Many scholars belonging to the older generation had studied in Rome, but in more recent times this University was joined by Naples and Venice in preparing a significant number of prospective scholars in the field of Iranian studies. The most significant recent development was the establishment in 1984 of a doctoral course in Iranian Studies at the Istituto Universitario Orientale, with a curriculum covering both pre-Islamic and Islamic studies. A number of students have completed the program, and in fact all scholars who have been able to pursue an academic career in Iranian studies in recent years are graduates of it. A second doctoral course, which covers pre-Islamic Iran as part of Ancient Near Eastern studies, is active in Rome.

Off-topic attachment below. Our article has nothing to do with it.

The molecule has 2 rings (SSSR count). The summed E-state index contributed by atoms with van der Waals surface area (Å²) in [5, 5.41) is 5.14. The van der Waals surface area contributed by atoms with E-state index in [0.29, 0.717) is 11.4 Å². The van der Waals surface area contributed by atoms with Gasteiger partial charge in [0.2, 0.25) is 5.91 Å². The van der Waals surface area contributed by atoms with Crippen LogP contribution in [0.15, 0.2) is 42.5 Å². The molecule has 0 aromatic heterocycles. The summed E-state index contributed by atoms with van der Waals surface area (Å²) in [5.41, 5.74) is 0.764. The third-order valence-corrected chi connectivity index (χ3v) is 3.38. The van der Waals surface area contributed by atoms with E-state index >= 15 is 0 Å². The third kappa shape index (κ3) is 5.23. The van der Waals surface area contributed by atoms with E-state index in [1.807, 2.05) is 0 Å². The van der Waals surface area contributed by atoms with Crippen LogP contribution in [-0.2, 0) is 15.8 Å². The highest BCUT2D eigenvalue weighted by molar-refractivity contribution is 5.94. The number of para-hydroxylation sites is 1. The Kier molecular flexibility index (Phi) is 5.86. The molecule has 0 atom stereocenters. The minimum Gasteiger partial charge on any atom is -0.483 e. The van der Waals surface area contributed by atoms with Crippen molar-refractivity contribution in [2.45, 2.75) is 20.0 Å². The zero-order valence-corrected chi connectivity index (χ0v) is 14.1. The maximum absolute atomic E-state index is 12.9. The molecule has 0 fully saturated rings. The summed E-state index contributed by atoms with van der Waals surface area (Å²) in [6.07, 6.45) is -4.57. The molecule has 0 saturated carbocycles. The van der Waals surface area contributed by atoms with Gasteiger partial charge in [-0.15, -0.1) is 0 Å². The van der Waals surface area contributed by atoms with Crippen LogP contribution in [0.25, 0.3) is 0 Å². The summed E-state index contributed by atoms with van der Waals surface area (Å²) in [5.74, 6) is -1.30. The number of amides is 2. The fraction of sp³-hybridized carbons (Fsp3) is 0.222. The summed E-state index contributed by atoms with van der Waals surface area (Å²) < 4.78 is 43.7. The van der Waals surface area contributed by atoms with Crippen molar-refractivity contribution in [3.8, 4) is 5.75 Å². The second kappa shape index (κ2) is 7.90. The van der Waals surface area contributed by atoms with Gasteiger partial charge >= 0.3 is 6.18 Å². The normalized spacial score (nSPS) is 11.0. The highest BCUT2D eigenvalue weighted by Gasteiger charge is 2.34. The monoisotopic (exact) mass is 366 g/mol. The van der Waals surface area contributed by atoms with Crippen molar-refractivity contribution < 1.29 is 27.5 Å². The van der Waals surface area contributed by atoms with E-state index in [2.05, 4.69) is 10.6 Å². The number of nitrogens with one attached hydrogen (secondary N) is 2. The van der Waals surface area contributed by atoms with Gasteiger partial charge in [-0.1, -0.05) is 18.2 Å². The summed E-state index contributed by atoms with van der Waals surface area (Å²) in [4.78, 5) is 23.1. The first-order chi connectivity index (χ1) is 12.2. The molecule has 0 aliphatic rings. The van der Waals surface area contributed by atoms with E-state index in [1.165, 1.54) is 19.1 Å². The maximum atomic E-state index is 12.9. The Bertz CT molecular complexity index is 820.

Iranian studies in Italy are divided academically into two broad divisions. The first goes under the name of Persian Language and Literature, a field inaugurated by Italo Pizzi, mastered by Alessandro Bausani, and continued by Angelo Michele Piemontese, Giovanni Maria D’Erme, Riccardo Zipoli (Chair, 1987), Maurizio Pistoso (Chair, 1987), Rahim Raza, Daniela Meneghini, Michele Bernardini, Paola Orsatti, and Carlo Sacconi. It specializes in literary and linguistic studies of the Persian language, but also covers literary and linguistic studies concerning other modern Iranian languages. The second is more concerned with philological, historical, religious, and linguistic studies and has its roots in historical linguistics, history of religions, and ancient history; it now encompasses Islamic Iran as well. Although many scholars have turned their attention to problems in these subjects since the birth of Iranian studies, the collective field of studies only gained independent status in the second half of the 20th century, thanks to the impressive works of such giant Iranists as Walter Bruno Henning (q.v.), Sir Harold Bailey (q.v.), and Georg Morgenstierne (q.v. at iranica .com). In Italy it was introduced by Gherardo Gnoli and later continued by Adriano Rossi (Chair, 1980) and more recently by Antonio Panaino (Chair, 2000), Carlo G. Cereti (Chair, 2001), Elina Filippone (Chair, 2002), Elio Provasi, Mauro Maggi, and Andrea Piras.